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Thursday, October 20, 2011
Updated: October 23, 8:04 AM ET
Teams are finding it's time for Plan B

By John Clayton
ESPN.com

In every city, the backup quarterback is often the most popular player.

Fans get frustrated when starting quarterbacks make mistakes. An interception or a series of three-and-outs can inspire fans to chant for the backup. The Mile High City of Denver is a perfect example. Kyle Orton and the Broncos lost to the San Diego Chargers, but many felt a personal victory in seeing Tim Tebow replace Orton as the starting quarterback.

Welcome to Replacement Quarterback Weekend. Depending on how injuries play out, as many as six new quarterbacks could take the field. Tebow starts for the Broncos in Miami.

A pectoral injury to Tarvaris Jackson is giving Charlie Whitehurst the chance to start for Seattle in Cleveland. John Beck takes over for Rex Grossman after Grossman's four-interception game against the Philadelphia Eagles. The Redskins visit the Carolina Panthers.

Christian Ponder replaces a struggling Donovan McNabb in the Vikings' home game against the Green Bay Packers. A.J. Feeley will start for the Rams against Dallas in place of Sam Bradford, who won't play because of a high ankle sprain.

Carson Palmer is cramming to eventually take over for Jason Campbell in Oakland. Kyle Boller is expected to start for the Raiders on Sunday against Kansas City.

Replacements haven't been successful so far in 2011. Their records combined are 0-11. Blaine Gabbert is 0-4 since the Jaguars benched Luke McCown after a 1-1 start. Kerry Collins and Curtis Painter are a combined 0-6 filling in for Peyton Manning. Matt Moore lost his first start for the Dolphins after Chad Henne's season ended.

In a quarterback-driven league, how these quarterbacks do will determine the fate of several franchises.

Here are the 10 top trends and stories for Week 7:

Carson Palmer
Carson Palmer's effectiveness tailed off toward the end of his stint in Cincinnati. How will he fare in Oakland?

1. Commitment to Carson: Raiders coach Hue Jackson wasted no time acquiring Palmer, but he may not rush him into service. Palmer and Kyle Boller split first-team snaps this week, an indication that Boller would start against Kansas City. Even if Boller starts, Palmer has to be in uniform because Terrelle Pryor isn't ready to be the backup. The Raiders are in the middle of a one-month homestand, and Palmer arrives at a convenient time. After the Chiefs game, he'll have a bye week to get in full shape and prepare for what should be a winnable game against the Denver Broncos on Nov. 6. In his first four seasons as a Bengals starter, Palmer became an elite quarterback, completing 64.1 percent of his throws with a 7.32 yards per attempt average. He averaged 26 touchdown passes and had two 4,000-yard-plus seasons. After a knee reconstruction and a nerve issue with his right elbow, Palmer wasn't the same over the past two years, dropping to a 61.2 percent thrower with 6.7 yards per attempt and 16.5 interceptions a season over his final two years as a Bengal. Which Palmer did the Raiders acquire? We'll start to find out Sunday.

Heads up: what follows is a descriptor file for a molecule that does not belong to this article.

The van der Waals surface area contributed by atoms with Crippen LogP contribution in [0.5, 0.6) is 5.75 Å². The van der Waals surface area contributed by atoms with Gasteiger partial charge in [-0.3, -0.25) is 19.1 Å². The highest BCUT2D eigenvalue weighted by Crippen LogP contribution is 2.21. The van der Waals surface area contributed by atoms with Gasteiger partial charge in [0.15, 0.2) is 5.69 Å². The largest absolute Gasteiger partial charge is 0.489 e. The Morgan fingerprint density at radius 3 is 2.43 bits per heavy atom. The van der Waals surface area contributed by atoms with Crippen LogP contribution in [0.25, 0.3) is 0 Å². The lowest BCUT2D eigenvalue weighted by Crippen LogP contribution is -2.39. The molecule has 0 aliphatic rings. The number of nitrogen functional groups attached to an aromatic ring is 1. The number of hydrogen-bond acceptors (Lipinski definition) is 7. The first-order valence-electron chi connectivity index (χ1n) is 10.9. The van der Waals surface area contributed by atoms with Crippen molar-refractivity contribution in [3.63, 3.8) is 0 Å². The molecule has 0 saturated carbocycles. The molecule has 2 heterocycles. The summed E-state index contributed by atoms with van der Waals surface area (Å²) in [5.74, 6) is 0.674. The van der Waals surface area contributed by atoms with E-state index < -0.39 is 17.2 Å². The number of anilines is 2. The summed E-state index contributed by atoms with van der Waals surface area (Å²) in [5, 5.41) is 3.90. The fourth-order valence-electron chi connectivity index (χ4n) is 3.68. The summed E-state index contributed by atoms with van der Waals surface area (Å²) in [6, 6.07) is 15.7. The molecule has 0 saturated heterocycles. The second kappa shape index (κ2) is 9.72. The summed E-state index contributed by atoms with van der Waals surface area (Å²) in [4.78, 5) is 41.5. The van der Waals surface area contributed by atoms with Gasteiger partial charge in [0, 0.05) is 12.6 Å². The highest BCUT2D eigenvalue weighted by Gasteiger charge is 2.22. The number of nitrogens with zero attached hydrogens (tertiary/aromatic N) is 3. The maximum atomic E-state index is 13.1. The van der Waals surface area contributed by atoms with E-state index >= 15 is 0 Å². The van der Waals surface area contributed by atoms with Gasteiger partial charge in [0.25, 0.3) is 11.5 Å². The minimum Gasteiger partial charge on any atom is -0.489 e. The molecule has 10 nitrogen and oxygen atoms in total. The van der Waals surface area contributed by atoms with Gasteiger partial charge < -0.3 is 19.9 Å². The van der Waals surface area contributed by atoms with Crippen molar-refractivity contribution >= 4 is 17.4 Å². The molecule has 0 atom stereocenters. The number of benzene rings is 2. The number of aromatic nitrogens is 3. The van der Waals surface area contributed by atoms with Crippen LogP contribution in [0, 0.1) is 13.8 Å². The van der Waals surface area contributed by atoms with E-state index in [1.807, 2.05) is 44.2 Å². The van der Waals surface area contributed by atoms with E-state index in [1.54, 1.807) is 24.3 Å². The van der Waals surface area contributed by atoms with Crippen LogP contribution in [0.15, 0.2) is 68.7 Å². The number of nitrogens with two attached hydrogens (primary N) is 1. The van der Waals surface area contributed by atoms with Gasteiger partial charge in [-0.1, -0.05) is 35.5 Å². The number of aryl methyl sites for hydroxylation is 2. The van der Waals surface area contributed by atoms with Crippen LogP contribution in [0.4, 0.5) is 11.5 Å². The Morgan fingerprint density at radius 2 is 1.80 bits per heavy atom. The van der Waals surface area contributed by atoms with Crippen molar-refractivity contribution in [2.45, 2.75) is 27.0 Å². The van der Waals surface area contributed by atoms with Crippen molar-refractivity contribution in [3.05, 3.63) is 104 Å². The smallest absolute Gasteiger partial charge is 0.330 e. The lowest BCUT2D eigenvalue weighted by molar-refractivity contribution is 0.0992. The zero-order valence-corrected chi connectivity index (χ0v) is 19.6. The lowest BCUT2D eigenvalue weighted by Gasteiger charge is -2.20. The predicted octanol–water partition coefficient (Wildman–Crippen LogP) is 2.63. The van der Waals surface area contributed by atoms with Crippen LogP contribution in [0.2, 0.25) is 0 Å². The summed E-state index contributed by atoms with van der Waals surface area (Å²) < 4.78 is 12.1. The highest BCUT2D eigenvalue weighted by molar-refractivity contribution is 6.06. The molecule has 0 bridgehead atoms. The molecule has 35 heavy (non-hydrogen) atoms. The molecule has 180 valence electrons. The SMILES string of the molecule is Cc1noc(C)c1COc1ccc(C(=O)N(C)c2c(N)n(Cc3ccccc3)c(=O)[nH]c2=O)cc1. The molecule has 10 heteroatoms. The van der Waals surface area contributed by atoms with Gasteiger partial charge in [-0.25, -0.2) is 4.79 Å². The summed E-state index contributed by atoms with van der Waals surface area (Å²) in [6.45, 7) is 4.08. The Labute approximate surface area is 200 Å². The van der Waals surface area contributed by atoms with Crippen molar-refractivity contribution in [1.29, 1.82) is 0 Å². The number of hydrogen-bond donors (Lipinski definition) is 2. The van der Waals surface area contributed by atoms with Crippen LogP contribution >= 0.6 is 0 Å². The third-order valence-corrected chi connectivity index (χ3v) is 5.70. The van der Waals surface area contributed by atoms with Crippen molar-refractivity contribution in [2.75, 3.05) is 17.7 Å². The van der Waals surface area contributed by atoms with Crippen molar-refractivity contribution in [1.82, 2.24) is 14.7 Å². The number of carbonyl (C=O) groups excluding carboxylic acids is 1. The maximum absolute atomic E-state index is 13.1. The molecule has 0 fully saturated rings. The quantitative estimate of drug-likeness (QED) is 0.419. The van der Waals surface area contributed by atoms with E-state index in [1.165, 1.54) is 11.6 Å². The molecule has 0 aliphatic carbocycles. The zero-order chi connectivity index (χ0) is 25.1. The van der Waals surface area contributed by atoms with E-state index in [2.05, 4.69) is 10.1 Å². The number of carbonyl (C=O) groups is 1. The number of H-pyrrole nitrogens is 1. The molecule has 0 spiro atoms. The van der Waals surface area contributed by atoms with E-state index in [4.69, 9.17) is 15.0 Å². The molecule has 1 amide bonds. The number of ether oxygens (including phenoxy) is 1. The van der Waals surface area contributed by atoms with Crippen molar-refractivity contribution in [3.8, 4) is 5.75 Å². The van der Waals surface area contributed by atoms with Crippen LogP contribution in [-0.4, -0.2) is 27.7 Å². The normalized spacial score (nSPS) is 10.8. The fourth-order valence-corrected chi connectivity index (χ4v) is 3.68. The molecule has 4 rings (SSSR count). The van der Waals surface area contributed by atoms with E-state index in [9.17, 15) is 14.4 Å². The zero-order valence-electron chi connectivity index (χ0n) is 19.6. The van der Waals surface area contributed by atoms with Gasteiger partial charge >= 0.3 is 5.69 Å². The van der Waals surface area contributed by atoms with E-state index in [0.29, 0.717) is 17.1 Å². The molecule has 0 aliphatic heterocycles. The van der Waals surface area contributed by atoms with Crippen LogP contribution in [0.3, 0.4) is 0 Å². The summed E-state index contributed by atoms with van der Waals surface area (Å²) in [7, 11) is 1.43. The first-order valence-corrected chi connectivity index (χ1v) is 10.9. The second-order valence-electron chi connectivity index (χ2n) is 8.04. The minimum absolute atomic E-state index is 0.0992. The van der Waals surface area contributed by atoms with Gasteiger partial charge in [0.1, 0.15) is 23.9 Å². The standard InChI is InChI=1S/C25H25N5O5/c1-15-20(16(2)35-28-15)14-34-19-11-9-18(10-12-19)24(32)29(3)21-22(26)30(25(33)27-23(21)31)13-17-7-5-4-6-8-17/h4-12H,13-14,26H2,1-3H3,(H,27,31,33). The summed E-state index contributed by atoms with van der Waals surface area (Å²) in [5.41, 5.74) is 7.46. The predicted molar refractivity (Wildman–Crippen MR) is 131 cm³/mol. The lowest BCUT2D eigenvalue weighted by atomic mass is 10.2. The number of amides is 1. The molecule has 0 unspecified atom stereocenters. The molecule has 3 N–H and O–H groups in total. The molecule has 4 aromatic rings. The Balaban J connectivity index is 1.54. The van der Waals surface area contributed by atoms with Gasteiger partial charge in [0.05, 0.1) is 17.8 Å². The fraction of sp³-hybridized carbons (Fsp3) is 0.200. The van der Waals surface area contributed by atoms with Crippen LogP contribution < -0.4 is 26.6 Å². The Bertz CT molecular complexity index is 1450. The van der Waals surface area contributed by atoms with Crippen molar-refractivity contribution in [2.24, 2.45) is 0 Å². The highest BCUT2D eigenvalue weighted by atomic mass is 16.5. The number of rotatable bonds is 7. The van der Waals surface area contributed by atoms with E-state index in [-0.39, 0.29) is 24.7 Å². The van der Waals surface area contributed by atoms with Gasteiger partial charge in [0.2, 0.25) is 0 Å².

2. Tebow Time: How crazy will it be Sunday in Sun Life Stadium? The Dolphins are honoring former University of Florida stars and Tebow, the best of all the Gators, is starting for the visiting Broncos. Tony Sparano lost home-field advantage in Miami over the past two seasons with a 1-9 home record, but now the marketing department is giving it away. Dolphins cheerleaders might as well wear Tebow jerseys. Broncos coach John Fox will have to change the offense to accommodate Tebow. The Broncos traded away their best receiver, Brandon Lloyd, so you figure they will go to a running attack that features more shotgun and more rollouts to suit Tebow's style of throwing on the run. He's not a pocket passer. He has to prove whether he can be an accurate passer. Coming out of training camp, the front office and coaching staff believed that Tebow was the third-best quarterback on the roster. But there are plenty of weird sidebars in this game. Both franchises are bad enough that a victory could hurt their chances of getting the first pick in the draft and the chance to select Stanford quarterback Andrew Luck. In the meantime, stories are circulating that Sparano's job could be in jeopardy if the 0-5 Dolphins lose to the Broncos. The winner is the Dolphins' marketing department. The team expects a sellout.

3. Ponder this: The Vikings are fighting political opponents of a new stadium and the clock is running out. If the Vikings don't get some assurance about new digs, they could leave for another city. That prompted an interesting decision for coach Leslie Frazier and Vikings management. They acquired Donovan McNabb to get the team off to a good start, but at 1-5, they threw him aside for first-round pick Christian Ponder this week. Can Ponder save the franchise, starting with a victory over Aaron Rodgers and the rival Packers? Frazier is rolling the dice going with Ponder. According to ESPN Stats and Information, the Packers have been burned for 57.8 percent completions and 7.7 yards an attempt when they rush extra defenders. But the high-risk, high-reward strategy has paid off. They are second in the league with 11 sacks on blitzing plays and are tied with the Ravens for the blitz lead in interceptions with four. Expect plenty of blitzes.

4. Beck to the rescue: John Beck gets the start against Cam Newton and the Panthers on Sunday, and his mission is to avoid interceptions. Rex Grossman lost his starting job after throwing nine picks in his last four games. The Redskins may be off to a 3-2 start, but their margin for error is as thin as a razor. Last week, they not only lost to the Eagles, they lost the left side of their offensive line. Tackle Trent Williams suffered a high-ankle sprain and left guard Kory Lichtensteiger blew out two knee ligaments. Those injuries could seriously jeopardize a fragile running game. Mike Shanahan's tendency is to run left. The Redskins rank second in the league with 34 running plays around left end, and they have a respectable 4.47-yard average. Beck adds some extra mobility at the position, but he's also looking for his first win as a starter. He hasn't started a game since 2007.